To Bristol by coach

The other Victoria station.

“While you’re capturing the zeitgeist they’re widening the motorway.”

– Half Man Half Biscuit [1]

To Victoria, then, for the “Megabus” to Bristol.

I don’t like coaches. The motion of them makes me sick, so I can’t read. And motorways are the worst way to see a country: endless, multi-laned scars paying no dues to contours, landscape or basic context.

Victoria is London’s main coach station, a stone’s catapult from Buckingham Palace. Coaches arriving from Paris, Cologne and beyond. Many a migrant charges their phone for the first time on British soil around this tired terminus.

My coach, almost empty on a Sunday morning, reverses out of bay 16 [2], and heads west. We pass houseboats wallowing in the Thames mud at low tide, then houses dirtied by pollution on the dual carriageway through Barons Court.

The flyover at Hammersmith, past the Apollo. New cars trapped for marketing purposes high up multi-storey showrooms angled towards our concrete channel.

And then Heathrow: each fast-rising plane a banal miracle on this Sunday morning, disappearing into the clouds above much-benighted Slough.

Like I said, I can’t read on coaches. Instead, I look out the window, and try to write down or remember what I see.

And what I see is “free airbag test” written, menacingly, in grime on the back of a lorry from Spalding. A first predatory bird, rising above a copse outside Littlefield Green.

Solar farms outside Reading. Motorway services partially hidden behind early blossoming trees. A business park arranged around an artificial lake, with empty office chairs in a pontoon gazebo.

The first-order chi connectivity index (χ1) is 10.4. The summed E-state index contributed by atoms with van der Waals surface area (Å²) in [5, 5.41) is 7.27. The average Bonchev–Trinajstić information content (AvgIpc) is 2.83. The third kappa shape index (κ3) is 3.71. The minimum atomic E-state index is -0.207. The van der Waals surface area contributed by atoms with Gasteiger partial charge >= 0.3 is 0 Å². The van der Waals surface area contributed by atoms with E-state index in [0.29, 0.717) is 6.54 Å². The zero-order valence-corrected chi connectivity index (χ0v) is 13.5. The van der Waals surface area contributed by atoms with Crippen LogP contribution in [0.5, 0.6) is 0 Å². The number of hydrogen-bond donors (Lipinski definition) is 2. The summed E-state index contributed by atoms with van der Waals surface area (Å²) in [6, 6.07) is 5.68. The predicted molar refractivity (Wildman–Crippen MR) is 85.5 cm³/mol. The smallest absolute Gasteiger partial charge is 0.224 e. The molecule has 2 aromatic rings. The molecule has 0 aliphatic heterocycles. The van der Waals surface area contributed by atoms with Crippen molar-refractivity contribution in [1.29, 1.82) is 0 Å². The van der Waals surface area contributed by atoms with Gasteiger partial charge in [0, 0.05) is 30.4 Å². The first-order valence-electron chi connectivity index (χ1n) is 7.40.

“We warmed our hands on the corpse of a wild horse”, Bill Callahan sings in my ears, as I pass a field of the paddocked variety. Three lanes become two, marshalled by plastic cones; as we slow I remember John Major’s cones hotline, a doomed policy from a dying government in simpler times.

More birds of prey hover above, as we pass Scratch Face Lane. A warning? Birds of prey above the motorway is a tempting title for a song. I will try to remember.

The landscape opens up and becomes the North Wessex Downs. Distant sheep don bald hills, as our driver keeps two chevrons apart. I move my focus back to the road ahead of me, and take in a motor home named “swift lifestyle” and a sign threatening Royal Wooton Bassett.

Back to the window, and the sight of crows nesting in skeletal winter trees by the slip road. We cross the river Avon as the sun peeks briefly from behind the clouds, and see our first seagulls over Castle Combe. We must be nearing the estuary.

But first: signs for Wookey Hole. A hare at full pelt next to the solar farm by Pucklechurch.

Traffic slows as we reach our junction, for Bristol and the worst of all station types, the parkway: delivering passengers to car parks.

A mobile phone pagoda up on the hill, and signs for a new clean air zone.

The motorway ends, and we are deposited outside a shut-down Debenhams.

Postscript: the return coach caught fire, and I got the train home instead.

[1] Tommy Walsh’s Eco House. Off 90 Bisodol (Crimond)

[2] It is a replacement coach, after the one we were supposed to be taking was reversed into by a coach belonging to Megabus’ arch rivals, National Express, at 6:30 that morning.

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